Shedding light on solar panel debate
Last week’s column on the Green Party’s power policy, which proposes government loans to homeowners to install solar, didn’t go down well with some readers.
In a nutshell, I opined the $100-a year projected return over the period a homeowner was repaying the government loan (with repayments collected alongside council rates), was not enough to cover the risk of it breaking down and the homeowner having to fix it.
Many readers disagreed and felt there were points I should have included in the column.
First up, reader Dan Carter, who says a $15,000 investment in solar saving $1000 a year in energy bills was a 6.66 per cent return tax free.
‘‘Better than money in the bank,’’ he says, and worth the low cost of borrowing from the Government under the Greens’ proposal.
Mr Carter felt that solar installations are now very robust and can be expected to last for a good 25 years, and I should have pointed out that, once the government loan was repaid: ‘‘ You are profiting $1000/year on reduced electricity bills.’’
My column last week talked about the alternative to owning solar yourself which is to get Vector to put up one of its SunGenie arrays, which it retains ownership of, with the homeowner leasing it.
The strong point of that is that if it breaks down, Vector fixes it.
In past years, some solar hot water systems installed in homes in New Zealand turned out to be less durable than was hoped, wiping out the returns homeowners had hoped for.
Mr Carter says: ‘‘As you point out however the risk aspect differs greatly. A large rise in government borrowing costs and a large fall in the electricity price could see the gains wiped out. However it’s far more likely that electricity prices will keep on rising, in which case the $100 gain will increase.
‘‘With Vector, they are covering the borrowing costs, which you payback via lease arrangements. So with the Greens scheme you are exposed to any gain or loss, with Vector they bank any gain or loss.’’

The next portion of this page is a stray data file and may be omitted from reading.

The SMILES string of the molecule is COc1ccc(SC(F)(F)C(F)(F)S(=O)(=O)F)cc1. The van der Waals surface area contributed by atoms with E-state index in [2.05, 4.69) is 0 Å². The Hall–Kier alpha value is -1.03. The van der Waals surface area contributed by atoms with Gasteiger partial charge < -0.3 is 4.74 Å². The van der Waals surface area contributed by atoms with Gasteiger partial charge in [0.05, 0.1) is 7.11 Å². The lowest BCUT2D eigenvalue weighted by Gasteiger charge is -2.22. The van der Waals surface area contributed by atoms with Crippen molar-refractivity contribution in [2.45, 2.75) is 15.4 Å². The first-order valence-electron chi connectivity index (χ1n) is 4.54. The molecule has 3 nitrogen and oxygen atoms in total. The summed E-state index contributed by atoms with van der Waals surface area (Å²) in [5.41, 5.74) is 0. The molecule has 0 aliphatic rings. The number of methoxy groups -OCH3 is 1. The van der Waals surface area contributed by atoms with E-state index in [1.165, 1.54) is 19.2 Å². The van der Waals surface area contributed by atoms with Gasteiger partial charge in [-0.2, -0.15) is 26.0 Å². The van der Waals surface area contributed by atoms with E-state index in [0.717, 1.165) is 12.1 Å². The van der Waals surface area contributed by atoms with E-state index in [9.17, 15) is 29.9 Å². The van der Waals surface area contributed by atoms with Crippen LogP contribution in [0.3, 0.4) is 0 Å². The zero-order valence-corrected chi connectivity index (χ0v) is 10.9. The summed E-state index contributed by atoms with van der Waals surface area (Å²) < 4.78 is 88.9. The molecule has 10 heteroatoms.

With such good returns, he concludes the only reason nobody is investing in solar that people don’t stay long enough in one house.
But he says that’s the real glory of the Greens policy with the loan passing on to the new owners of the home, if it is sold.
‘‘So the new owner will pay the remainder of the loan and profit from the reduced power bills.’’
Next, Dr Mark Titchener, who has invested $13,800 in a solar system for his home ‘‘with the idea of experimenting as to how to achieve the best return’’. Dr Titchener, who is not impressed by some of the solar products being sold in New Zealand and imported his equipment, concludes: ‘‘For the investment to work effectively here one needs to consume as much of the power on site. The obvious sink for this energy is the hot water cylinder and it doesn’t need an inverter. It’s effectively like a battery.’’
Solar technology was now sufficiently cost competitive and robust to be used this way, he says. ‘‘Our panels were in by July. As of today, total savings $648.50! An average of about $80 a month, peaking as you would expect in the summer months at over $120 a month.’’
And, like Mr Carter, he says: ‘‘ As electricity prices rise . . . our pay back will increase accordingly.’’
And as a last nugget of food for thought, he says: ‘‘ Germany would not have invested so much in this industry if the numbers did not stack up. We ought to be taking note!’’